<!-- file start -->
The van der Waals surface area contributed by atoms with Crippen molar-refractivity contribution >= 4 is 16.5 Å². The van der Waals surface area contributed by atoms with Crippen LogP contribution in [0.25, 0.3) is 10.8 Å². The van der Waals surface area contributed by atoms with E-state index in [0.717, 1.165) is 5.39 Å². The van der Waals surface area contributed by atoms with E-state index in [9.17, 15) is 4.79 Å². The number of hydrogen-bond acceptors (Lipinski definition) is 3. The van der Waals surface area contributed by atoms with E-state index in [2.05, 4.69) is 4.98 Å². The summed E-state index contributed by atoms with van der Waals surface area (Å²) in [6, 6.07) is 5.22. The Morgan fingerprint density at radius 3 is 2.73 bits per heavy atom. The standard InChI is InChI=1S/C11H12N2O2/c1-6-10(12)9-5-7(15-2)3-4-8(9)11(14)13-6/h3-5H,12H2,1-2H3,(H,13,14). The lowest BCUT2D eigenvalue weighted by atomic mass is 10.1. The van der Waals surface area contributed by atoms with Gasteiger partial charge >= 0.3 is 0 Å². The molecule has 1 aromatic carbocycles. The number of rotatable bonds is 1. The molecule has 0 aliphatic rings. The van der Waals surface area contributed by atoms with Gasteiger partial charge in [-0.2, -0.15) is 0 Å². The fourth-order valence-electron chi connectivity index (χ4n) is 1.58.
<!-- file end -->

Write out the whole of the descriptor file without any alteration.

The van der Waals surface area contributed by atoms with Crippen molar-refractivity contribution >= 4 is 16.5 Å². The van der Waals surface area contributed by atoms with Crippen LogP contribution in [0.25, 0.3) is 10.8 Å². The van der Waals surface area contributed by atoms with E-state index in [0.717, 1.165) is 5.39 Å². The van der Waals surface area contributed by atoms with E-state index in [9.17, 15) is 4.79 Å². The number of hydrogen-bond acceptors (Lipinski definition) is 3. The van der Waals surface area contributed by atoms with E-state index in [2.05, 4.69) is 4.98 Å². The summed E-state index contributed by atoms with van der Waals surface area (Å²) in [6, 6.07) is 5.22. The Morgan fingerprint density at radius 3 is 2.73 bits per heavy atom. The standard InChI is InChI=1S/C11H12N2O2/c1-6-10(12)9-5-7(15-2)3-4-8(9)11(14)13-6/h3-5H,12H2,1-2H3,(H,13,14). The lowest BCUT2D eigenvalue weighted by atomic mass is 10.1. The van der Waals surface area contributed by atoms with Gasteiger partial charge >= 0.3 is 0 Å². The molecule has 1 aromatic carbocycles. The number of rotatable bonds is 1. The molecule has 0 aliphatic rings. The van der Waals surface area contributed by atoms with Gasteiger partial charge in [-0.2, -0.15) is 0 Å². The fourth-order valence-electron chi connectivity index (χ4n) is 1.58.